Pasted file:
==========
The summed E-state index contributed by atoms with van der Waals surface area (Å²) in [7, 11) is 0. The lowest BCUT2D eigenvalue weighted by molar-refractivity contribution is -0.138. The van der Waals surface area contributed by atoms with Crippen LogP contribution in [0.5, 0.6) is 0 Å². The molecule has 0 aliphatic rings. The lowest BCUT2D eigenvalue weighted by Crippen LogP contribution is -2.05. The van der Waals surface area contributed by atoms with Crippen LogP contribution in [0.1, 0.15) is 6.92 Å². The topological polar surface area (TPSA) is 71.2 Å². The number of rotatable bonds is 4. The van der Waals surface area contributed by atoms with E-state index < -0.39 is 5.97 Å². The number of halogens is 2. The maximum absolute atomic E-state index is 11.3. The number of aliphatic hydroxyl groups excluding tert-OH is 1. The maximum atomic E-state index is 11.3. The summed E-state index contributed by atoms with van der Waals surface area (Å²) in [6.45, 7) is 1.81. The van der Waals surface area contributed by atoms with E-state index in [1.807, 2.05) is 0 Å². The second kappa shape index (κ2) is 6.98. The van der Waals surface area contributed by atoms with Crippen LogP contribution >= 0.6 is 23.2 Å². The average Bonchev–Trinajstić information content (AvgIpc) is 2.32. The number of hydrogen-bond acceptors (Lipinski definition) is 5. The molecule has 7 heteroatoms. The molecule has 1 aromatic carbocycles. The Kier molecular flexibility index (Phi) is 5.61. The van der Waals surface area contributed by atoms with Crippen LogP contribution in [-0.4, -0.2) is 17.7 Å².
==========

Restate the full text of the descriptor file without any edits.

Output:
The summed E-state index contributed by atoms with van der Waals surface area (Å²) in [7, 11) is 0. The lowest BCUT2D eigenvalue weighted by molar-refractivity contribution is -0.138. The van der Waals surface area contributed by atoms with Crippen LogP contribution in [0.5, 0.6) is 0 Å². The molecule has 0 aliphatic rings. The lowest BCUT2D eigenvalue weighted by Crippen LogP contribution is -2.05. The van der Waals surface area contributed by atoms with Crippen LogP contribution in [0.1, 0.15) is 6.92 Å². The topological polar surface area (TPSA) is 71.2 Å². The number of rotatable bonds is 4. The van der Waals surface area contributed by atoms with E-state index < -0.39 is 5.97 Å². The number of halogens is 2. The maximum absolute atomic E-state index is 11.3. The number of aliphatic hydroxyl groups excluding tert-OH is 1. The maximum atomic E-state index is 11.3. The summed E-state index contributed by atoms with van der Waals surface area (Å²) in [6.45, 7) is 1.81. The van der Waals surface area contributed by atoms with E-state index in [1.807, 2.05) is 0 Å². The second kappa shape index (κ2) is 6.98. The van der Waals surface area contributed by atoms with Crippen LogP contribution >= 0.6 is 23.2 Å². The average Bonchev–Trinajstić information content (AvgIpc) is 2.32. The number of hydrogen-bond acceptors (Lipinski definition) is 5. The molecule has 7 heteroatoms. The molecule has 1 aromatic carbocycles. The Kier molecular flexibility index (Phi) is 5.61. The van der Waals surface area contributed by atoms with Crippen LogP contribution in [-0.4, -0.2) is 17.7 Å².